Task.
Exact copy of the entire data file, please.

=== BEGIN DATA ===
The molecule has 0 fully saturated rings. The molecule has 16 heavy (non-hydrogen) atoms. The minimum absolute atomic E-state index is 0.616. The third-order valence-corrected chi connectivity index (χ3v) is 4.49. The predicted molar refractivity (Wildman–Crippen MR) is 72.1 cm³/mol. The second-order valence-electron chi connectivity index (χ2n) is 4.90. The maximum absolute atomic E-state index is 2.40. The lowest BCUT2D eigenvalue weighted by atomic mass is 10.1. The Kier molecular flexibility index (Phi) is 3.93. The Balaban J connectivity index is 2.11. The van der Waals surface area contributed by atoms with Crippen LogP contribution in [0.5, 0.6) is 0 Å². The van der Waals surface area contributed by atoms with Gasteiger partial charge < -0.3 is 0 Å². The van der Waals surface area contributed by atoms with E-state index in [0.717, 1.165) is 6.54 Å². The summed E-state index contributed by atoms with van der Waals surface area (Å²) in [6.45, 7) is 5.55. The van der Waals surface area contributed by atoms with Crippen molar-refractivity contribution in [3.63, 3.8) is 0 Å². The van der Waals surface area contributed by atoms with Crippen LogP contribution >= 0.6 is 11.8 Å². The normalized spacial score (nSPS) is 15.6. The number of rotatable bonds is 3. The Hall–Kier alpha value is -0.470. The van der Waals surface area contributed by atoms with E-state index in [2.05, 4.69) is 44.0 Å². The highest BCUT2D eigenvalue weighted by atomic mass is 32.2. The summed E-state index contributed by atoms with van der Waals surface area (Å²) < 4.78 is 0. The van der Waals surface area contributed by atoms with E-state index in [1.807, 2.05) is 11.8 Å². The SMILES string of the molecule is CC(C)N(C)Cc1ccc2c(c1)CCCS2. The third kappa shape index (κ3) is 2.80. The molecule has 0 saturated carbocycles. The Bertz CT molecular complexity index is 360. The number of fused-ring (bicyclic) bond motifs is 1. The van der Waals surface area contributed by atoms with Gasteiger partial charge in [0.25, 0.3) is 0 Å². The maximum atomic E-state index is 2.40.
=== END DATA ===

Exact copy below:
The molecule has 0 fully saturated rings. The molecule has 16 heavy (non-hydrogen) atoms. The minimum absolute atomic E-state index is 0.616. The third-order valence-corrected chi connectivity index (χ3v) is 4.49. The predicted molar refractivity (Wildman–Crippen MR) is 72.1 cm³/mol. The second-order valence-electron chi connectivity index (χ2n) is 4.90. The maximum absolute atomic E-state index is 2.40. The lowest BCUT2D eigenvalue weighted by atomic mass is 10.1. The Kier molecular flexibility index (Phi) is 3.93. The Balaban J connectivity index is 2.11. The van der Waals surface area contributed by atoms with Crippen LogP contribution in [0.5, 0.6) is 0 Å². The van der Waals surface area contributed by atoms with Gasteiger partial charge < -0.3 is 0 Å². The van der Waals surface area contributed by atoms with E-state index in [0.717, 1.165) is 6.54 Å². The summed E-state index contributed by atoms with van der Waals surface area (Å²) in [6.45, 7) is 5.55. The van der Waals surface area contributed by atoms with Crippen molar-refractivity contribution in [3.63, 3.8) is 0 Å². The van der Waals surface area contributed by atoms with Crippen LogP contribution >= 0.6 is 11.8 Å². The normalized spacial score (nSPS) is 15.6. The number of rotatable bonds is 3. The Hall–Kier alpha value is -0.470. The van der Waals surface area contributed by atoms with E-state index in [2.05, 4.69) is 44.0 Å². The highest BCUT2D eigenvalue weighted by atomic mass is 32.2. The summed E-state index contributed by atoms with van der Waals surface area (Å²) < 4.78 is 0. The van der Waals surface area contributed by atoms with E-state index in [1.807, 2.05) is 11.8 Å². The SMILES string of the molecule is CC(C)N(C)Cc1ccc2c(c1)CCCS2. The third kappa shape index (κ3) is 2.80. The molecule has 0 saturated carbocycles. The Bertz CT molecular complexity index is 360. The number of fused-ring (bicyclic) bond motifs is 1. The van der Waals surface area contributed by atoms with Gasteiger partial charge in [0.25, 0.3) is 0 Å². The maximum atomic E-state index is 2.40.